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Just how powerful is Washington on the revenue Richter scale? This year’s D.C. 20 shows that revenue generated by local offices crossed the $5 billion threshold for the first time. That’s a billion-and-half dollars more than five years ago, but only a mild 4 percent gain over 2006. However, 2006 was a year when returns were bloated by massive contingency fees at Wiley Rein and Akin Gump Strauss Hauer & Feld — and this year’s D.C. 20 still surpassed those grosses, even without the contingency boost. The growth over five years has been impressive, no question. But it hasn’t allowed D.C. offices to muscle aside other markets when it comes to firmwide revenue. Dollars earned in Washington accounted for 37 percent of firmwide grosses at the D.C. 20 last year. The needle hasn’t moved much: In 2006, D.C. 20 firms earned 35 percent of their total gross in the Washington region. That said, Washington did prove fertile ground for several national players in 2007. Latham & Watkins, McDermott Will & Emery, and Skadden, Arps, Slate, Meagher & Flom each scored D.C. revenue increases of more than 20 percent. Skadden is now earning more than $347 million in Washington — and edging ever closer to No. 1 on our D.C. 20 list. Given the economy — particularly the dismal deal market — Skadden might not be on track to knock perennial chart-toppers Hogan & Hartson and Wilmer Cutler Pickering Hale and Dorr out of their one-two perch just yet. Hogan hit the top of the D.C. 20 this year, vaulting from No. 3 on the power of 12 percent revenue growth. As a bonus, Hogan scored the highest-ever gross revenue on the D.C. 20: $435 million. For its part, Wilmer held steady at No. 2, despite a slight dip in its D.C. gross from $395 million to $391.8 million. As expected, last year’s revenue champ, Wiley Rein fell sharply. This year, without its huge contingency fee, Wiley’s revenue declined 55 percent — and the firm slid to No. 20 on the survey. Wiley’s profits per partner, which set a record on the Am Law 200 last year when they hit $4.43 million, headed southward as well. It’s hard, however, to feel too much sympathy: The communications law powerhouse still generated profit per partner of more than $1 million. And revenue is also way ahead of the pre-contingency windfall. In 2005, Wiley earned $151 million. In 2007, the firm pulled in $181.5 million. Wiley’s stint in the Am Law record books was also short-lived. In its just-released Am Law 100 ranking, The American Lawyer, an ALM sibling, reports that New York’s Wachtell, Lipton, Rosen & Katz scored a dizzying profit per partner of $4.945 million. The magazine also reported major increases in firmwide revenue for the Am Law 100 in 2007 — overall grosses were up 13.6 percent. “For the first time, the firms showed five consecutive years of better-than-average growth in both revenue per lawyer, the key measure of law firm financial success, and profits per partner, the metric that has turned law firm managers into contortionists,” writes the magazine’s editor in chief Aric Press. But Press notes: “The great run may be over. The sharp decrease in deal activity is well-known. And the classic countercyclical practices — litigation and bankruptcy — have not yet lifted all boats. Also, there is a structural indicator that points to weakness. For the first time since the bust of 2001, the growth in head count noticeably exceeded the growth in RPL (in 2002, the two metrics essentially tied). Coupled to the body count was the much brooded-about associate salary increases last year. Many consultants argue that those costs will be fully felt this year, precisely when demand for high-priced legal help may fall.” In other words, here’s hoping your firm has put aside a pile of cash. It’s looking like a very rainy day.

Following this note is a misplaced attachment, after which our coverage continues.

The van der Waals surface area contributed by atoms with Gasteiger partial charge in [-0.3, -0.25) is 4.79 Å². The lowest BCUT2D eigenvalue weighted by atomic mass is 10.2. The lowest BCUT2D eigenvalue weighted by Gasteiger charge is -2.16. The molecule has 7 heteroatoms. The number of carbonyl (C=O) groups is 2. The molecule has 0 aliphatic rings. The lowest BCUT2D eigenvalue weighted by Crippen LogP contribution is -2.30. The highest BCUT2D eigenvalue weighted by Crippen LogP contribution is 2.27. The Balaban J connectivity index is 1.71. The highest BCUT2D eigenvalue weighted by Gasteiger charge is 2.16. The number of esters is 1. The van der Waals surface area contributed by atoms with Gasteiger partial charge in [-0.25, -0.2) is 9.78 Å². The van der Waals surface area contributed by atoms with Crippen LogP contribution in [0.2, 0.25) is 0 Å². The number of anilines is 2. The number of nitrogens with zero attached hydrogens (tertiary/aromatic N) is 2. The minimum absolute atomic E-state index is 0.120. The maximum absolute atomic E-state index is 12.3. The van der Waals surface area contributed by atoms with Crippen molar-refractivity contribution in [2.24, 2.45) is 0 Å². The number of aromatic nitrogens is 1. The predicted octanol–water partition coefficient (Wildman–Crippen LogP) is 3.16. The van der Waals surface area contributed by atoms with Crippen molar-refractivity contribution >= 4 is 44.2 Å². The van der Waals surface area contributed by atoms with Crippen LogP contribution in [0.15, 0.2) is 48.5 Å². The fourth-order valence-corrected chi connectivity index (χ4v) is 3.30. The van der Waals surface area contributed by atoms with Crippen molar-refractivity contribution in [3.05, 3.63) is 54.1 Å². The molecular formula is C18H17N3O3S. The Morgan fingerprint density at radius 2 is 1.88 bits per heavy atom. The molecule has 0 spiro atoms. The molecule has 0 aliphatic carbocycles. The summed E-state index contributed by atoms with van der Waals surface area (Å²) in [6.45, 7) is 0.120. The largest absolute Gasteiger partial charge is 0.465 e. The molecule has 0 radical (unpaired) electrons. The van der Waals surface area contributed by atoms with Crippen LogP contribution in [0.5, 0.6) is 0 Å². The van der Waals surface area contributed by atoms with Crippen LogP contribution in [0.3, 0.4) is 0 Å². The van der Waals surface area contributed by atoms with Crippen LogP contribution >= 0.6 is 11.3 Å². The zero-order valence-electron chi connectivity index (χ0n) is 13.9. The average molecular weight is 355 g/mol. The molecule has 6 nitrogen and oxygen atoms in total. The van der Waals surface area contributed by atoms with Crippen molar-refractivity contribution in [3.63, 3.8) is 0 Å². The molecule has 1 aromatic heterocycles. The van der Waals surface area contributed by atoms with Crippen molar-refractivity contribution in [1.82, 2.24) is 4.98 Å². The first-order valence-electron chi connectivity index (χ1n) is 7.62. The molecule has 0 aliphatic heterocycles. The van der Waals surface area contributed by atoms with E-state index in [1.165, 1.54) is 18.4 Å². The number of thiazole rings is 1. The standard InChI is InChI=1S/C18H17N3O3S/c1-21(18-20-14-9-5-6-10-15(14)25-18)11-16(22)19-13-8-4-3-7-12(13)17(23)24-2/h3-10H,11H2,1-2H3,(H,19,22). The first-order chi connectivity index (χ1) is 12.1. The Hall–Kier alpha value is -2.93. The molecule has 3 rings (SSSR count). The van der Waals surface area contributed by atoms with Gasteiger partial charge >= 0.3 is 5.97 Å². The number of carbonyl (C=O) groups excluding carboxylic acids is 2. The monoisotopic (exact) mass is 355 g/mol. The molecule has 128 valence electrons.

David Brown is the editor in chief of Legal Times . He can be contacted at [email protected].

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